[Public Papers of the Presidents of the United States: William J. Clinton (1998, Book I)]
[January 29, 1998]
[Pages 136-137]
[From the U.S. Government Publishing Office www.gpo.gov]

Videotaped Remarks on Id al-Fitr
January 29, 1998

    On behalf of all Americans, I want to extend my personal greetings 
to the entire Muslim community in the United States and around the world 
as you celebrate the Id al-Fitr.
    This week marks the end of the holy month of Ramadan. It's a time 
for rejoicing and celebration, a time of family and community. It is 
also a time for reflection and for recommitting ourselves to the values 
of tolerance, mutual respect, and understanding. In a world where many 
Muslims suffer the terrible consequences of war, poverty, and unrest, we 
must renew our efforts to resolve conflicts and remove the causes of 
    The United States is determined to do all it can to bring a just, 
lasting, and comprehensive peace to the Middle East. As I told Chairman 
Arafat, Palestinians should be allowed to 
realize their aspirations to live as a free people, and Israelis should 
be able to live in security, recognized by all their neighbors. Our goal 
is to help the people of the region end this age-old conflict and to 
give their children the future of hope and promise they deserve.
    Today our sympathies are with the people of Algeria and Afghanistan, 
who have endured too much suffering, and we pray that a time of healing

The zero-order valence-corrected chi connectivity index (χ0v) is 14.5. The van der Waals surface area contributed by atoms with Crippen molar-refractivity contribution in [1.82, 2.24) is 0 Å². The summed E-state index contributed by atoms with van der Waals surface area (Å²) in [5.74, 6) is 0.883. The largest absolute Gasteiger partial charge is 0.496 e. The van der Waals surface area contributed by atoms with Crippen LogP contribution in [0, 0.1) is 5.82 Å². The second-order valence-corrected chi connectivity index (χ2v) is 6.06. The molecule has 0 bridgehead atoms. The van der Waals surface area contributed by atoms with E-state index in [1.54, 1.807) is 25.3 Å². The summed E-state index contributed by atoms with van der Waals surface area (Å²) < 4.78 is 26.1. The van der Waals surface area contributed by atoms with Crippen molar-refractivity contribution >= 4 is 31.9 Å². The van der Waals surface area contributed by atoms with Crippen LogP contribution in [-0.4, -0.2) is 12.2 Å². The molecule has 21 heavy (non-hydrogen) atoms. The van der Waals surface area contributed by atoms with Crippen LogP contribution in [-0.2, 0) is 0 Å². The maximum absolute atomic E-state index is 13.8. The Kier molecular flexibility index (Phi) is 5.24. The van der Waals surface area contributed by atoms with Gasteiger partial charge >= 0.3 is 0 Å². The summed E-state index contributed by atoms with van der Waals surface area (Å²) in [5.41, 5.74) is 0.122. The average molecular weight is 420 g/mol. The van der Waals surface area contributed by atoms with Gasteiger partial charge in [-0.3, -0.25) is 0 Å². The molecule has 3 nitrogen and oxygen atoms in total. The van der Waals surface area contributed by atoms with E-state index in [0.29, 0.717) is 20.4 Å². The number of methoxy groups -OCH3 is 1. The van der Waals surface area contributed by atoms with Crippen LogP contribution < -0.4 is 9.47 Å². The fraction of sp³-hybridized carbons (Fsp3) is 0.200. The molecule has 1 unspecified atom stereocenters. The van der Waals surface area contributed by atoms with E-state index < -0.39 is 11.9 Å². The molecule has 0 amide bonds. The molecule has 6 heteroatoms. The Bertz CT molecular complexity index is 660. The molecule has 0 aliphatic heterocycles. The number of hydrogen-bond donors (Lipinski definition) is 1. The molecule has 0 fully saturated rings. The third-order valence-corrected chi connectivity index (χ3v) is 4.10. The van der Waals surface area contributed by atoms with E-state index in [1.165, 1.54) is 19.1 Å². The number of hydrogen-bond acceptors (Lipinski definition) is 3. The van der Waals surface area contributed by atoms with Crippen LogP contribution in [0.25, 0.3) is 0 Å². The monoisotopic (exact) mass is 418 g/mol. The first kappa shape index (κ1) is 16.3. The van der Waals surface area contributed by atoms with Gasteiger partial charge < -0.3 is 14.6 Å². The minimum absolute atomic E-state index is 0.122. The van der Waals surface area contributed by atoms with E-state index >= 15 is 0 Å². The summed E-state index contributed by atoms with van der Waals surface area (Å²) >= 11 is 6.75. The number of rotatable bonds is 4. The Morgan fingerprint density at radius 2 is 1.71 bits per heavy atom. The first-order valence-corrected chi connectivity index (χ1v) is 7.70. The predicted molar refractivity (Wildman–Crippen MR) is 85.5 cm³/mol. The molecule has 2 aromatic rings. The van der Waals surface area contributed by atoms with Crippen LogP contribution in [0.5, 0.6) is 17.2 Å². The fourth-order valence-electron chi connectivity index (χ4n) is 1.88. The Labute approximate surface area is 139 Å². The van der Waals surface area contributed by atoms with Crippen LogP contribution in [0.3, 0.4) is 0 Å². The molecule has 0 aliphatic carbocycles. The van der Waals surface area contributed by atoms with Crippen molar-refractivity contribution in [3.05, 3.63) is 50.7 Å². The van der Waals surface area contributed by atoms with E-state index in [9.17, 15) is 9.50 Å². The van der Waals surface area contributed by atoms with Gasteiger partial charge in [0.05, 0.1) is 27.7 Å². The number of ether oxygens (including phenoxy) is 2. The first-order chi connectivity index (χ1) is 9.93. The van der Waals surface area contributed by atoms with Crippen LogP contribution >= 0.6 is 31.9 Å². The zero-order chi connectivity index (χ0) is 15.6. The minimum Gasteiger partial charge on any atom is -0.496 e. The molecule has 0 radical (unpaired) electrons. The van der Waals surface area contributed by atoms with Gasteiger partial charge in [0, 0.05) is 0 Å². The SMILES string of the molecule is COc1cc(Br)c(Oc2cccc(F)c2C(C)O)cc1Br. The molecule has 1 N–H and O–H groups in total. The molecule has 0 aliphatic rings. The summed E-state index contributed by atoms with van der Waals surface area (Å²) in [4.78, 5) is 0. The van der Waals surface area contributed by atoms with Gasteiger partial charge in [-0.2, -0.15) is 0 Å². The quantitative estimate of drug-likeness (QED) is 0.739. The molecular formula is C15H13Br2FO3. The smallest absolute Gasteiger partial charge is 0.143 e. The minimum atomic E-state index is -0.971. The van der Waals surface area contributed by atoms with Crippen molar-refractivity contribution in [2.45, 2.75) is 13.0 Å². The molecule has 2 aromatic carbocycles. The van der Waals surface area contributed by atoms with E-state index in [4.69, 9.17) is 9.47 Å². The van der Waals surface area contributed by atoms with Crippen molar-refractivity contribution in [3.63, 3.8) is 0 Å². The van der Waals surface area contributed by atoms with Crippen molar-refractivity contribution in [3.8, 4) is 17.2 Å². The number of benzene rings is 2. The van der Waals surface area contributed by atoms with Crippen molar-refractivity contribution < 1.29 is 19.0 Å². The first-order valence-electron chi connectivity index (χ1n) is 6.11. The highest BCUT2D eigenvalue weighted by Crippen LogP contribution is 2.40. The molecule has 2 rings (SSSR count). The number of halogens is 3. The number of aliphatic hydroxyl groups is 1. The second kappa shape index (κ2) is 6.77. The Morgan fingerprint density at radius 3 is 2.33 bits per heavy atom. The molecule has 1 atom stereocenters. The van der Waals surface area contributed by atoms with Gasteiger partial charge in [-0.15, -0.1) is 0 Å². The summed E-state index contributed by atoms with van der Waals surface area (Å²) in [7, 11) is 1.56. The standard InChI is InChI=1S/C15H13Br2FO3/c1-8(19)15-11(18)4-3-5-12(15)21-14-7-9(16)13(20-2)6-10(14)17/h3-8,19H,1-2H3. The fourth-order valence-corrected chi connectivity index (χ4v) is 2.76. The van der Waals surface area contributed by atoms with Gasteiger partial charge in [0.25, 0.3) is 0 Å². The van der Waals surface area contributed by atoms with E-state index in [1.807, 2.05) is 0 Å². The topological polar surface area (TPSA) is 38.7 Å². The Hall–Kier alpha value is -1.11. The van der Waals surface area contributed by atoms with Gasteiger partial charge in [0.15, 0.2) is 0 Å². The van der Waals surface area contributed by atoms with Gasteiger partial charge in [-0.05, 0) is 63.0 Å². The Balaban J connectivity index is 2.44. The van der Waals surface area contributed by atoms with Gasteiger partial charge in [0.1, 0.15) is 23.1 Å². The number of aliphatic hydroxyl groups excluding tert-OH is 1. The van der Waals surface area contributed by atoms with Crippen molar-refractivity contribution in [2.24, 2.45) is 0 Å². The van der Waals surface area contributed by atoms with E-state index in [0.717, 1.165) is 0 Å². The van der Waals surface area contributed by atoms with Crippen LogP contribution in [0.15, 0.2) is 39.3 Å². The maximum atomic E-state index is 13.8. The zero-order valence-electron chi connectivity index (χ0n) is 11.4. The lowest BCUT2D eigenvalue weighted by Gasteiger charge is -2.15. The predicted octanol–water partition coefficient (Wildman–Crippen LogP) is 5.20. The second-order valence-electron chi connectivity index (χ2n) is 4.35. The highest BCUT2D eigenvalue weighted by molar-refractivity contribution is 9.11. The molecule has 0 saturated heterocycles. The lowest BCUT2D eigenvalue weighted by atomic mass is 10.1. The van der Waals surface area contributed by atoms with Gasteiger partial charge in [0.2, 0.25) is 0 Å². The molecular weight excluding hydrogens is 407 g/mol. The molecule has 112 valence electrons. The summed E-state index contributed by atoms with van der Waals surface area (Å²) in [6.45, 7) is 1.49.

will soon come for them. We are also deeply concerned by the hardships 
that afflict the people of Iraq, and we will continue working within the 
United Nations so that they receive the food and medicine they need.
    To the people of Iran, I would like to say that the United States 
regrets the estrangement of our two nations. Iran is an important 
country with a rich and ancient cultural heritage of

[[Page 137]]

which Iranians are justifiably proud. We have real differences with some 
Iranian policies, but I believe these are not insurmountable. I hope 
that we have more exchanges between our peoples and that the day will 
soon come when we can enjoy once again good relations with Iran.
    Let me say to the Muslims of South Asia, I look forward to visiting 
your region later this year and to deepening the bonds between the 
United States and the peoples of the subcontinent.
    On this occasion, let us rekindle our commitment to the cause of 
peace among all the peoples of the Earth. If we are dedicated in our 
belief and constant in our labor, we can build a better future, one of 
cooperation, understanding, and compassion for ourselves and for 
generations to come.
    As the new moon ushers in this holy celebration, let me say to all 
who follow the faith of Islam: As-Salaamu alaykum. May peace be with 
you, and may God grant you health and prosperity, now and in the years 

Note: These remarks were videotaped at approximately 6 p.m. on January 
23 in the Cabinet Room at the White House for later broadcast on the 
U.S. Information Agency WORLDNET, and they were released by the Office 
of the Press Secretary on January 29. In his remarks, the President 
referred to Chairman Yasser Arafat of the Palestinian Authority.